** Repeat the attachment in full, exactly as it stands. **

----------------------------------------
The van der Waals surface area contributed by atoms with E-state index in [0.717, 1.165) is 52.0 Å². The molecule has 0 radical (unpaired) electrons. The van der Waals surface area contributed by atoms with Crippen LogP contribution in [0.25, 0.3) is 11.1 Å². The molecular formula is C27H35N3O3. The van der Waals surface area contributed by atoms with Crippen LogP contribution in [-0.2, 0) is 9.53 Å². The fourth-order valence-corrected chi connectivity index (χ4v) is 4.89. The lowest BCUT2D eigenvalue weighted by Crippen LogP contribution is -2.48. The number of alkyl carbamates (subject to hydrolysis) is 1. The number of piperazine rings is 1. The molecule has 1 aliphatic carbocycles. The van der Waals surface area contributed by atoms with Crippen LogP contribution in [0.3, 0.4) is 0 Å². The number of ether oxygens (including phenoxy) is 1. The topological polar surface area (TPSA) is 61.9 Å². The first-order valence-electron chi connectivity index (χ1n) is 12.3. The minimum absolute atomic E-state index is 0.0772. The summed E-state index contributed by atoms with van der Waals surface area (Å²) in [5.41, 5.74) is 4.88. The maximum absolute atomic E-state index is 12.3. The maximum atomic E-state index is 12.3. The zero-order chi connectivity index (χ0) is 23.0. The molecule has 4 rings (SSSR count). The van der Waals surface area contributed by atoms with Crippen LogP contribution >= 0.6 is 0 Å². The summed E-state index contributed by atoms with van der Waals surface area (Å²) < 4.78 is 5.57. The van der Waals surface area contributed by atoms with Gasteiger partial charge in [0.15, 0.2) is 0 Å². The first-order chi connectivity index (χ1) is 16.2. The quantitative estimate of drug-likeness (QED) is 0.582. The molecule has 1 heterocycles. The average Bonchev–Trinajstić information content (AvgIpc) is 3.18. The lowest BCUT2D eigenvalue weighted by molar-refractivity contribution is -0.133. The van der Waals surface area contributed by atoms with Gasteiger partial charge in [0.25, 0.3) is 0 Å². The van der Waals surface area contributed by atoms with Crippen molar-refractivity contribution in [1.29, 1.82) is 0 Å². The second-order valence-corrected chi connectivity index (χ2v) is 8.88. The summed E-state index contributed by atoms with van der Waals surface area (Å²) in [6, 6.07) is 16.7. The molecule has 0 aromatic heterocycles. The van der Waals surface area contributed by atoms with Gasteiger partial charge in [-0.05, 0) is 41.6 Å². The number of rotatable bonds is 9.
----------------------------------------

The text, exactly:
The van der Waals surface area contributed by atoms with E-state index in [0.717, 1.165) is 52.0 Å². The molecule has 0 radical (unpaired) electrons. The van der Waals surface area contributed by atoms with Crippen LogP contribution in [0.25, 0.3) is 11.1 Å². The molecular formula is C27H35N3O3. The van der Waals surface area contributed by atoms with Crippen LogP contribution in [-0.2, 0) is 9.53 Å². The fourth-order valence-corrected chi connectivity index (χ4v) is 4.89. The lowest BCUT2D eigenvalue weighted by Crippen LogP contribution is -2.48. The number of alkyl carbamates (subject to hydrolysis) is 1. The number of piperazine rings is 1. The molecule has 1 aliphatic carbocycles. The van der Waals surface area contributed by atoms with Crippen LogP contribution in [0.3, 0.4) is 0 Å². The number of ether oxygens (including phenoxy) is 1. The topological polar surface area (TPSA) is 61.9 Å². The first-order valence-electron chi connectivity index (χ1n) is 12.3. The minimum absolute atomic E-state index is 0.0772. The summed E-state index contributed by atoms with van der Waals surface area (Å²) in [5.41, 5.74) is 4.88. The maximum absolute atomic E-state index is 12.3. The maximum atomic E-state index is 12.3. The zero-order chi connectivity index (χ0) is 23.0. The molecule has 4 rings (SSSR count). The van der Waals surface area contributed by atoms with Crippen LogP contribution >= 0.6 is 0 Å². The summed E-state index contributed by atoms with van der Waals surface area (Å²) < 4.78 is 5.57. The van der Waals surface area contributed by atoms with Gasteiger partial charge in [0.15, 0.2) is 0 Å². The first-order chi connectivity index (χ1) is 16.2. The quantitative estimate of drug-likeness (QED) is 0.582. The molecule has 1 heterocycles. The average Bonchev–Trinajstić information content (AvgIpc) is 3.18. The lowest BCUT2D eigenvalue weighted by molar-refractivity contribution is -0.133. The van der Waals surface area contributed by atoms with Gasteiger partial charge in [0.25, 0.3) is 0 Å². The van der Waals surface area contributed by atoms with Crippen molar-refractivity contribution in [1.29, 1.82) is 0 Å². The second-order valence-corrected chi connectivity index (χ2v) is 8.88. The summed E-state index contributed by atoms with van der Waals surface area (Å²) in [6, 6.07) is 16.7. The molecule has 0 aromatic heterocycles. The van der Waals surface area contributed by atoms with Gasteiger partial charge in [-0.05, 0) is 41.6 Å². The number of rotatable bonds is 9.